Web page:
Although the process of selecting the Members of Parliament was marred by internal clan disagreements, allegations of bribery and intimidation and concerns that the womens quota might not be filled owing to cultural resistance, it still resulted in the desired outcome, namely the formation of the new Federal Parliament. Subsequently, the new Federal Parliament steered the process towards the presidential election, beginning with the establishment of an election commission, the adoption of the criteria for presidential candidates and the nomination of candidates. The presidential election was conducted on 10 September 2012, with Hassan Sheikh Mohamud emerging as the winner.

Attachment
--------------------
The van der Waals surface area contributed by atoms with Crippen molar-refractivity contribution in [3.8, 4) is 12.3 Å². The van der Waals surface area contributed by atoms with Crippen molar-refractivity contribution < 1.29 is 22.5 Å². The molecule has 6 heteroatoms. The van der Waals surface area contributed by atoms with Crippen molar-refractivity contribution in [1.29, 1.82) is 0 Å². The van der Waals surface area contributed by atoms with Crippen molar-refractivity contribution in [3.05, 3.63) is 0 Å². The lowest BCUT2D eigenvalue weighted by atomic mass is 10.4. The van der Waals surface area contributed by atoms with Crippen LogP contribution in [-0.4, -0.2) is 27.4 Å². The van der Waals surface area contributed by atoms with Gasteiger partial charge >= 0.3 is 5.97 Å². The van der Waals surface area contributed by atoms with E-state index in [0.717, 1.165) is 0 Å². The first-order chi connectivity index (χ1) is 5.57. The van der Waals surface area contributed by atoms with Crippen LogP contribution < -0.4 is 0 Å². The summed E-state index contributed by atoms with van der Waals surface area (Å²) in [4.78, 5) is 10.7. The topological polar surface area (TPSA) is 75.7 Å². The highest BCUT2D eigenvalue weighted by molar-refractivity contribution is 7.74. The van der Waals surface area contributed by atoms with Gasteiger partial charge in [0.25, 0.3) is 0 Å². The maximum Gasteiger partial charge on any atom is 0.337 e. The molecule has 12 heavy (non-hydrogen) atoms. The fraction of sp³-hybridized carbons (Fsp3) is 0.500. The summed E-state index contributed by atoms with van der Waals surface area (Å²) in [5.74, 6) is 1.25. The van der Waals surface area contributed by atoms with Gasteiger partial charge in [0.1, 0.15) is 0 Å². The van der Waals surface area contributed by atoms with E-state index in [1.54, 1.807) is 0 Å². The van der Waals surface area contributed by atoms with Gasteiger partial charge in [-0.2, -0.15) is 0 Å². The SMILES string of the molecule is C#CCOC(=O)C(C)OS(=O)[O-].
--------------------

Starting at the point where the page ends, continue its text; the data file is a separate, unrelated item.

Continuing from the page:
The year 2012 witnessed further progress on the ground as the Somali National Security Forces and AMISOM continued to expand their areas of control. While Al-Shabaab had been significantly weakened, it still retained the ability to strike. The attempt made on the life of the President on 12 September 2012 at Al-Jazeera Hotel, where he was conferring with the Minister for Foreign Affairs of Kenya, attests to this threat.